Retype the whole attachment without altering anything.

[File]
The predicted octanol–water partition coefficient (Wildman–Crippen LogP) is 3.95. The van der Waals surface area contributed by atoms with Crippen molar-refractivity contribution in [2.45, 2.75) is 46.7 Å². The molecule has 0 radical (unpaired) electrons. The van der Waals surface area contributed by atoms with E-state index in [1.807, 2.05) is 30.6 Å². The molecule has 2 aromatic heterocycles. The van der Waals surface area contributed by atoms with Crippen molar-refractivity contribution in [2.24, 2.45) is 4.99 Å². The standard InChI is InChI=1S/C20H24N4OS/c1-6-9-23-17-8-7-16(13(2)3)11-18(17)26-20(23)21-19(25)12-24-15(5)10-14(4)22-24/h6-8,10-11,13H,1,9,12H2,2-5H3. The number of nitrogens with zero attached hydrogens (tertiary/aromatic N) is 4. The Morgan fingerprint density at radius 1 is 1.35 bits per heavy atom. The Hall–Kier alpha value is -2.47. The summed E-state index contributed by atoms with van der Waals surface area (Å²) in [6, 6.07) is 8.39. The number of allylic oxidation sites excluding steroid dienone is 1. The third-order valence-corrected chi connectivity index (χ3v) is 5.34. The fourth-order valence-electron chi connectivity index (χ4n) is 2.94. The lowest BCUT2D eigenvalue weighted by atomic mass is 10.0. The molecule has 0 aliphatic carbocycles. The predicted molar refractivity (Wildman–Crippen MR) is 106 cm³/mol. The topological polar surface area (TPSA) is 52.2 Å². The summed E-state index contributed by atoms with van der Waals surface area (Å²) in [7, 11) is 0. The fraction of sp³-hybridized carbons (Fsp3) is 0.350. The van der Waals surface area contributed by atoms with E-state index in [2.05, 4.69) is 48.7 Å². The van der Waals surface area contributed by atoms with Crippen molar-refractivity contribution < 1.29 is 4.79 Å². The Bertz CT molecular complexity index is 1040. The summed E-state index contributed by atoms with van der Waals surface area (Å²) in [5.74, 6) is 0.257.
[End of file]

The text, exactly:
The predicted octanol–water partition coefficient (Wildman–Crippen LogP) is 3.95. The van der Waals surface area contributed by atoms with Crippen molar-refractivity contribution in [2.45, 2.75) is 46.7 Å². The molecule has 0 radical (unpaired) electrons. The van der Waals surface area contributed by atoms with E-state index in [1.807, 2.05) is 30.6 Å². The molecule has 2 aromatic heterocycles. The van der Waals surface area contributed by atoms with Crippen molar-refractivity contribution in [2.24, 2.45) is 4.99 Å². The standard InChI is InChI=1S/C20H24N4OS/c1-6-9-23-17-8-7-16(13(2)3)11-18(17)26-20(23)21-19(25)12-24-15(5)10-14(4)22-24/h6-8,10-11,13H,1,9,12H2,2-5H3. The number of nitrogens with zero attached hydrogens (tertiary/aromatic N) is 4. The Morgan fingerprint density at radius 1 is 1.35 bits per heavy atom. The Hall–Kier alpha value is -2.47. The summed E-state index contributed by atoms with van der Waals surface area (Å²) in [6, 6.07) is 8.39. The number of allylic oxidation sites excluding steroid dienone is 1. The third-order valence-corrected chi connectivity index (χ3v) is 5.34. The fourth-order valence-electron chi connectivity index (χ4n) is 2.94. The lowest BCUT2D eigenvalue weighted by atomic mass is 10.0. The molecule has 0 aliphatic carbocycles. The predicted molar refractivity (Wildman–Crippen MR) is 106 cm³/mol. The topological polar surface area (TPSA) is 52.2 Å². The summed E-state index contributed by atoms with van der Waals surface area (Å²) in [7, 11) is 0. The fraction of sp³-hybridized carbons (Fsp3) is 0.350. The van der Waals surface area contributed by atoms with E-state index in [2.05, 4.69) is 48.7 Å². The van der Waals surface area contributed by atoms with Crippen molar-refractivity contribution < 1.29 is 4.79 Å². The Bertz CT molecular complexity index is 1040. The summed E-state index contributed by atoms with van der Waals surface area (Å²) in [5.74, 6) is 0.257.